When you're facing a medical emergency, you trust your life to the doctors at in the emergency room. Those doctors sometimes have just seconds to make life or death decisions. Four in Your Corner is giving you an inside look as to what it's like to be an ER doctor.
"I love the pace of things and it takes a certain person to be an ER doctor," Dr. Keith Burley, who works in Cape Coral Hospital's emergency room, said/ "Emergency medicine is a true team sport. It takes the whole department to really resuscitate someone who is very sick."
"Say someone comes in in cardiac arrest. They come in right through our trauma bay doors. They're dropped into one of our resuscitation rooms. Our team organizes very quickly. Everyone knows their jobs," Dr. Burley said.
\In cases like this, techs will be running IVs; nurses will be hooking up defibrillation pads. Pharmacists will be running drugs. Staff will be trying to find out a patient's name. Dr. Burley said it's all about balancing quickness with efficiency while making sure patients are safe during triage.
"It's very important we triage effectively, making sure we point out and pick up the really sick people early on so we dedicate most of our resources to those sick people," Dr. Burley said. "We do need to triage because we have limited resources we need to effectively implement."
Dr. Burley said when he sees a patient, he's trained to think worst case-scenario first.
"So someone coming in with a headache, we think, could this be a stroke? Could this be a subarachnoid hemorrhage? Could this be something else going on? Before we think it's just a headache," he said.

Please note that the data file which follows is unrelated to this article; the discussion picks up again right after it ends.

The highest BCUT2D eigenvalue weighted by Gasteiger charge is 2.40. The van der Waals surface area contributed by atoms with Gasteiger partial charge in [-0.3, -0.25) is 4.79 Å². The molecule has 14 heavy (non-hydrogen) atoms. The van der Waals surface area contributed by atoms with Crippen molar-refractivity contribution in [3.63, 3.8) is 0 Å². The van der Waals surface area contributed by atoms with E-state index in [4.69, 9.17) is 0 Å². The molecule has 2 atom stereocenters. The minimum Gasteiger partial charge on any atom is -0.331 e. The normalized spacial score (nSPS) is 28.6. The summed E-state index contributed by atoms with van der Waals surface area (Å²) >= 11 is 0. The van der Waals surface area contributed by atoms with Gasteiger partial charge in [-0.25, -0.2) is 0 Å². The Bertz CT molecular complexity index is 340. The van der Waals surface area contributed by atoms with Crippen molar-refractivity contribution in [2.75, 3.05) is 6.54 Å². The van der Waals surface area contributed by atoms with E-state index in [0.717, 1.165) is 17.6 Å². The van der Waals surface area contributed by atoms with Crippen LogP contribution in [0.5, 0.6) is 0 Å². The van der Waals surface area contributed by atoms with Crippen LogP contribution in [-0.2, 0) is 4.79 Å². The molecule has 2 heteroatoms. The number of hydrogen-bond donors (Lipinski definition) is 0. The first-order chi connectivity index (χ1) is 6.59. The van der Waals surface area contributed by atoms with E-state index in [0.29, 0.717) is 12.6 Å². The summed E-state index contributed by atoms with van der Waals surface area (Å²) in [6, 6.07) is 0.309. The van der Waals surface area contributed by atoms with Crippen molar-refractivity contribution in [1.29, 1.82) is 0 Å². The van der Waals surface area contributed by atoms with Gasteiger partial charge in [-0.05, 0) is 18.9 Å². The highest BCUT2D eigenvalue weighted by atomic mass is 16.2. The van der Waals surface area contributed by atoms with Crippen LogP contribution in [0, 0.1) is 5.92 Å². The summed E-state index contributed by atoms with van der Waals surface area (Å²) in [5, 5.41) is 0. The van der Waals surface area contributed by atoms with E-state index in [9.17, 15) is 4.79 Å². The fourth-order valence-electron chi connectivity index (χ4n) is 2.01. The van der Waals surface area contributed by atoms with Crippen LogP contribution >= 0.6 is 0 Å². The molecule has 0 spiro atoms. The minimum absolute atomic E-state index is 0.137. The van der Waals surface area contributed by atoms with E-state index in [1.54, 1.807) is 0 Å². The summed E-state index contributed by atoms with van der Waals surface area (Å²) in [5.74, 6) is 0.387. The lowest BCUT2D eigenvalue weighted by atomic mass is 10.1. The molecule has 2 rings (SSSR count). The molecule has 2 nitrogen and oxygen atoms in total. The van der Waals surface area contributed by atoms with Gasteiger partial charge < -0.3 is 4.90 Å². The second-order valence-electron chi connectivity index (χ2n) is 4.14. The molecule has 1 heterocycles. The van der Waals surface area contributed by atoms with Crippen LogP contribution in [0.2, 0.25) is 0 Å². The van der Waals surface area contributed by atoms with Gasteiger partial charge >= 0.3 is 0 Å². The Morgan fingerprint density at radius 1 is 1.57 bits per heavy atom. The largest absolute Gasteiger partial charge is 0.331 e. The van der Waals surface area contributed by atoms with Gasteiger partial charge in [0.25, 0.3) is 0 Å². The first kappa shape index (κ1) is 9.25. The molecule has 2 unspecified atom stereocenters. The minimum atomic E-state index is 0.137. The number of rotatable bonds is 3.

Dr. Burley has known he's wanted to be a doctor since he was four years old after he was in a life-changing, dangerous situation.
"Like a good Canadian, I was tobogganing down a hill. We were going down the hill and my brother bailed. We continued to go down the hill and I hit a tree with my head," he said.
He had a fractured skull and lost hearing in his left ear.
"I was seen by ER doctors, trauma doctors, a pediatric neurologist, had multiple MRIs," he said. "From that point on, as a young child, I always wanted to be a doctor."
He said one of his most bizarre cases was just hours before Hurricane Irma hit. A dog was brought into the ER with it's eye hanging out.
"I'm not a veterinarian and I don't pretend to be one. I have a dog but it's a little out of my realm," Dr. Burley said. "We placed a pressured dressing and one of the staff members was able to call around to get a vet to see that dog just before the storm."
For that dog and family, it was a happy ending, but Dr. Burley said the hardest part about emergency medicine are the days he deals with death and dying.
"It takes a certain person to deal with death and dying every day and then come back. It's a resiliency characteristic that all the ER staff have," Dr. Burley said.
Whether their patients survive or not, the doctors have to learn to compartmentalize -- going from patient to patient until the end of their eight to 10 hour shift.
"We'll see a pediatric drowning, and then the next case we'll see someone with an eyeball injury, or someone with a simple laceration, and we have to give that patient the same amount of attention we gave the other patient and reset," he said.
"It's a privilege to be in a discipline where you get to see someone on their worst day of their entire life, and if you can make that a little better, you've done your job," he said.
Dr. Burley said to unwind, he spends a lot of time at the beach and kite surfing.